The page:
Bronze Ox

Bronze Ox A life-size bronze ox set on a bluestone wave-lined pedestal overlooks the east shore of Kunming Lake. The ox was cast in the image of a live creature in 1755. On its back is an inscription explaining the significance of the bronze ox. The ox was placed on the bank of the lake in hopes of preventing flooding forever.

The ox is said to possess flood control powers. Da Yu, the legendary master of flood prevention, would commit an iron ox into the water on completion of every one of his projects. Oxen were praised as good swimmers, muscular, hardworking and easygoing. It has become customary since the Tang Dynasty (618-907) to line the edges of waterways with oxen. Hence this bronze ox was on the bank, too. This Bronze Ox, sitting beside the water and overlooking the harmonious and enchanting lake, is rather imposing. The Emperor Qianlong (1711-1799) personally dedicated this particular bronze ox. On the back of the ox is an 80-character-posy in seal character - 'Golden Ox Inscription' by him.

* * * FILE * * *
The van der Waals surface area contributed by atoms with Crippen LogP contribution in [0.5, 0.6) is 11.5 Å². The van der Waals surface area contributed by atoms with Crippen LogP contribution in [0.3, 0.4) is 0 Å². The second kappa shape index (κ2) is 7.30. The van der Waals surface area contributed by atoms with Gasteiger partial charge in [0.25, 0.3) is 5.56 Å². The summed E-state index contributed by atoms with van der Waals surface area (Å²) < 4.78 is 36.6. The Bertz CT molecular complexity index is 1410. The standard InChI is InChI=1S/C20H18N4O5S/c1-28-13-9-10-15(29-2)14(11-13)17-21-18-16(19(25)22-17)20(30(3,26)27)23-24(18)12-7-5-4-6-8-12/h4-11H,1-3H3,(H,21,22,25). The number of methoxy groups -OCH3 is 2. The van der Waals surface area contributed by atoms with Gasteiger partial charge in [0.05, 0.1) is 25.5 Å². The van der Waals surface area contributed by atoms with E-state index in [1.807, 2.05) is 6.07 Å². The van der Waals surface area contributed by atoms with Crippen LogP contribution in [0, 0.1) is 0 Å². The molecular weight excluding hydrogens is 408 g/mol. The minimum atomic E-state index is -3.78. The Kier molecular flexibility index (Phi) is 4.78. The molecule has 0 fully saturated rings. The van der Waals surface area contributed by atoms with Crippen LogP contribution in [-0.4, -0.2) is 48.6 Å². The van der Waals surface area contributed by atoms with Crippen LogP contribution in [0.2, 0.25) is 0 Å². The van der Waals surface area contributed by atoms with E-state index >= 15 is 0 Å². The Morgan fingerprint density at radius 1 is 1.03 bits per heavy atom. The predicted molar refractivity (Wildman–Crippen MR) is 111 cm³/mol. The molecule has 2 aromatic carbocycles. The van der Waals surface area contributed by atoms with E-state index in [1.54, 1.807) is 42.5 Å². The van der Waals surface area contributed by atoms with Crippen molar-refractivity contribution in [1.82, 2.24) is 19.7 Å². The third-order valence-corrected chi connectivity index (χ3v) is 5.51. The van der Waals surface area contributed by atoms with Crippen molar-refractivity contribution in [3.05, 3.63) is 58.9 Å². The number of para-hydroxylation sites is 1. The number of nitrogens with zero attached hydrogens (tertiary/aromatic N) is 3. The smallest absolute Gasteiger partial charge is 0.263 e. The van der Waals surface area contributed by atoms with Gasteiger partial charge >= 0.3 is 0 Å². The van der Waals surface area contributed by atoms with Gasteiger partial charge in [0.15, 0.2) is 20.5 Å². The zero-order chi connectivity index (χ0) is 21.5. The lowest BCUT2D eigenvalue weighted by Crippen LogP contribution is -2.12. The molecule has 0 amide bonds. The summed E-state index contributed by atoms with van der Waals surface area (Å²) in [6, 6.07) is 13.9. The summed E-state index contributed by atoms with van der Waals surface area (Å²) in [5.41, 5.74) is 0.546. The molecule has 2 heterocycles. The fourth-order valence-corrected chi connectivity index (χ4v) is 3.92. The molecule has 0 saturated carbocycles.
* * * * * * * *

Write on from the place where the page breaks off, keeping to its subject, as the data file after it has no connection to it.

About its origin, there is another story. The Emperor Qianlong compared Kunming Lake to the Milky Way, and himself to the Jade Emperor. According to the Chinese legend 'Niulang (cowboy) and Zhinu (weaver girl)', the emperor built this bronze ox to symbolize the cowboy and a marble tablet carved 'Zhi Geng Tu' (picture of farming and weaving) as a sign of the weaver girl. This tablet was lost during the sacking of the Eight-Power Allied Force. During the extension of the Summer Palace, the Empress Cixi ordered the Zhinu Pavilion to be built near the Marble Boat, which faced the bronze ox across the lake. This arrangement cleverly implied the touching story of Cowboy and Weaver Girl.

The bronze ox was originally gilded with gold foil. It was usually called the 'gold ox' but the gold foil was peeled off when the Summer Palace suffered from despoiling. It is said that another use of the bronze ox was to monitor the water level. The groundwork of Kunming Lake's east bank was built ten meters higher than the Forbidden City. Bursting of the east bank would mean that the Forbidden City would be in danger. For the convenience of water level observation, the bronze ox was set here.

This bronze ox, by adopting a realist's approach, has become an integral part of the surrounding environment. It is the largest of its kind in existence in China, reflecting the excellence of casting techniques in ancient China. Today, many visitors to the Summer Palace like to have a photo taken with this 'old ox', and the vividly molded bronze ox has become an important part of the human landscape of the park.

Next: Marble Boat

 Related Link: Summer Palace Travel Tips

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